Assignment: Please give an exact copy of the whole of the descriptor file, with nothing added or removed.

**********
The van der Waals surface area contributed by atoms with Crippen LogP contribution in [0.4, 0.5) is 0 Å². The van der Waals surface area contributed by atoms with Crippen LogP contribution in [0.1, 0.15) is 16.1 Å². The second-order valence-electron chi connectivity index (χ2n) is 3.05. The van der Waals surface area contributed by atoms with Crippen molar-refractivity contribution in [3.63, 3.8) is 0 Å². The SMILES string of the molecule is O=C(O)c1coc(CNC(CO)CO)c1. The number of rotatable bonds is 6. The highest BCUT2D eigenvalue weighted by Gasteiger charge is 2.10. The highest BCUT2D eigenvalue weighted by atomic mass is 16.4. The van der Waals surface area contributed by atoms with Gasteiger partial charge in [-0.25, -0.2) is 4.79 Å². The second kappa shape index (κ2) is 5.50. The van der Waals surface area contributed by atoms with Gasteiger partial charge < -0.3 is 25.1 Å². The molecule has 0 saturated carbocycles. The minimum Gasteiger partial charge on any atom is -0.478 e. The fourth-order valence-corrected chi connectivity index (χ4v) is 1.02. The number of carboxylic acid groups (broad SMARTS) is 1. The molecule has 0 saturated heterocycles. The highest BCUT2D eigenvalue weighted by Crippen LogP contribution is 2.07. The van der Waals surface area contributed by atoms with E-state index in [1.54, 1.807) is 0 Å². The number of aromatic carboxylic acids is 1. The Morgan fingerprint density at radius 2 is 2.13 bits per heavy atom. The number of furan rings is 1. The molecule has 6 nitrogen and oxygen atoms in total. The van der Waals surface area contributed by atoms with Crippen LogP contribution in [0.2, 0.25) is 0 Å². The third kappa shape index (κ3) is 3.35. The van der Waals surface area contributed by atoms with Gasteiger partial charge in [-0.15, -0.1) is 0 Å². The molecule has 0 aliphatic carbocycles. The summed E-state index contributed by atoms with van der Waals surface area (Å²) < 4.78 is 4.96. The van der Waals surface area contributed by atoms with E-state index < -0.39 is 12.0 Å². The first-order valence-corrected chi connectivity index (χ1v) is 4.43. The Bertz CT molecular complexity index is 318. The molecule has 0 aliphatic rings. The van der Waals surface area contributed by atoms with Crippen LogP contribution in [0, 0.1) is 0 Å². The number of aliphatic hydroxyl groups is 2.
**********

The van der Waals surface area contributed by atoms with Crippen LogP contribution in [0.4, 0.5) is 0 Å². The van der Waals surface area contributed by atoms with Crippen LogP contribution in [0.1, 0.15) is 16.1 Å². The second-order valence-electron chi connectivity index (χ2n) is 3.05. The van der Waals surface area contributed by atoms with Crippen molar-refractivity contribution in [3.63, 3.8) is 0 Å². The SMILES string of the molecule is O=C(O)c1coc(CNC(CO)CO)c1. The number of rotatable bonds is 6. The highest BCUT2D eigenvalue weighted by Gasteiger charge is 2.10. The highest BCUT2D eigenvalue weighted by atomic mass is 16.4. The van der Waals surface area contributed by atoms with Gasteiger partial charge in [-0.25, -0.2) is 4.79 Å². The second kappa shape index (κ2) is 5.50. The van der Waals surface area contributed by atoms with Gasteiger partial charge < -0.3 is 25.1 Å². The molecule has 0 saturated carbocycles. The minimum Gasteiger partial charge on any atom is -0.478 e. The fourth-order valence-corrected chi connectivity index (χ4v) is 1.02. The number of carboxylic acid groups (broad SMARTS) is 1. The molecule has 0 saturated heterocycles. The highest BCUT2D eigenvalue weighted by Crippen LogP contribution is 2.07. The van der Waals surface area contributed by atoms with E-state index in [1.54, 1.807) is 0 Å². The number of aromatic carboxylic acids is 1. The Morgan fingerprint density at radius 2 is 2.13 bits per heavy atom. The number of furan rings is 1. The molecule has 6 nitrogen and oxygen atoms in total. The van der Waals surface area contributed by atoms with Crippen LogP contribution in [0.2, 0.25) is 0 Å². The third kappa shape index (κ3) is 3.35. The van der Waals surface area contributed by atoms with Gasteiger partial charge in [-0.15, -0.1) is 0 Å². The molecule has 0 aliphatic carbocycles. The summed E-state index contributed by atoms with van der Waals surface area (Å²) < 4.78 is 4.96. The van der Waals surface area contributed by atoms with E-state index < -0.39 is 12.0 Å². The first-order valence-corrected chi connectivity index (χ1v) is 4.43. The Bertz CT molecular complexity index is 318. The molecule has 0 aliphatic rings. The van der Waals surface area contributed by atoms with Crippen LogP contribution in [0, 0.1) is 0 Å². The number of aliphatic hydroxyl groups is 2.